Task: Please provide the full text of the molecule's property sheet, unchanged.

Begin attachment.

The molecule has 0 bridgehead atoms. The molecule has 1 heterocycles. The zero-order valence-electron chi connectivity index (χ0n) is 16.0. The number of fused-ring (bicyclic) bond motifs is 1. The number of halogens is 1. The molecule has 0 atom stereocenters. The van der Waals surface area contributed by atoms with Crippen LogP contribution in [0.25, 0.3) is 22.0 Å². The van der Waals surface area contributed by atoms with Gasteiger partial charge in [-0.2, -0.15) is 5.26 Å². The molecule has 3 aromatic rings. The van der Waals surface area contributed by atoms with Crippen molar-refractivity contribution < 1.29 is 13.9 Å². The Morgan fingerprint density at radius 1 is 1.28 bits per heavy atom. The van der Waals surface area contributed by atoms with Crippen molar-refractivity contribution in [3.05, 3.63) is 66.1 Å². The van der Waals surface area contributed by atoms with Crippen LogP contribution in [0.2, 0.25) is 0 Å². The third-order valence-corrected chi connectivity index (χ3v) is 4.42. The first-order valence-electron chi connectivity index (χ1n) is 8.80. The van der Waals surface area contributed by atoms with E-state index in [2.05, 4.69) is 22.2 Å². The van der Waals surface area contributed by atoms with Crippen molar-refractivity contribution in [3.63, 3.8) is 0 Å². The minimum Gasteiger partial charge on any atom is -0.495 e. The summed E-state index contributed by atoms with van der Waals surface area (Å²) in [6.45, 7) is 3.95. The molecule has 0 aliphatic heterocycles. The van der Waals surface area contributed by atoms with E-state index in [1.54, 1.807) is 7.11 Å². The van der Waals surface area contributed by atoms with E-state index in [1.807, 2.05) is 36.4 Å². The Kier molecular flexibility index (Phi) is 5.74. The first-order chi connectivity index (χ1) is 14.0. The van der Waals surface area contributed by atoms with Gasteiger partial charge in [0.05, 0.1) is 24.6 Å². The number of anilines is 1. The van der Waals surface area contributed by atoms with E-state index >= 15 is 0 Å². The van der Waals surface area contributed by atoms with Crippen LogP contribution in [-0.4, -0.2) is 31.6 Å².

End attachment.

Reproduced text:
The molecule has 0 bridgehead atoms. The molecule has 1 heterocycles. The zero-order valence-electron chi connectivity index (χ0n) is 16.0. The number of fused-ring (bicyclic) bond motifs is 1. The number of halogens is 1. The molecule has 0 atom stereocenters. The van der Waals surface area contributed by atoms with Crippen LogP contribution in [0.25, 0.3) is 22.0 Å². The van der Waals surface area contributed by atoms with Gasteiger partial charge in [-0.2, -0.15) is 5.26 Å². The molecule has 3 aromatic rings. The van der Waals surface area contributed by atoms with Crippen molar-refractivity contribution < 1.29 is 13.9 Å². The Morgan fingerprint density at radius 1 is 1.28 bits per heavy atom. The van der Waals surface area contributed by atoms with Crippen molar-refractivity contribution in [3.05, 3.63) is 66.1 Å². The van der Waals surface area contributed by atoms with Crippen LogP contribution in [0.2, 0.25) is 0 Å². The third-order valence-corrected chi connectivity index (χ3v) is 4.42. The first-order valence-electron chi connectivity index (χ1n) is 8.80. The van der Waals surface area contributed by atoms with E-state index in [2.05, 4.69) is 22.2 Å². The van der Waals surface area contributed by atoms with Crippen molar-refractivity contribution in [3.63, 3.8) is 0 Å². The minimum Gasteiger partial charge on any atom is -0.495 e. The summed E-state index contributed by atoms with van der Waals surface area (Å²) in [6.45, 7) is 3.95. The molecule has 0 aliphatic heterocycles. The van der Waals surface area contributed by atoms with E-state index in [1.54, 1.807) is 7.11 Å². The van der Waals surface area contributed by atoms with E-state index in [1.807, 2.05) is 36.4 Å². The Kier molecular flexibility index (Phi) is 5.74. The first-order chi connectivity index (χ1) is 14.0. The van der Waals surface area contributed by atoms with Gasteiger partial charge in [0.05, 0.1) is 24.6 Å². The number of anilines is 1. The van der Waals surface area contributed by atoms with E-state index >= 15 is 0 Å². The van der Waals surface area contributed by atoms with Crippen LogP contribution in [-0.4, -0.2) is 31.6 Å².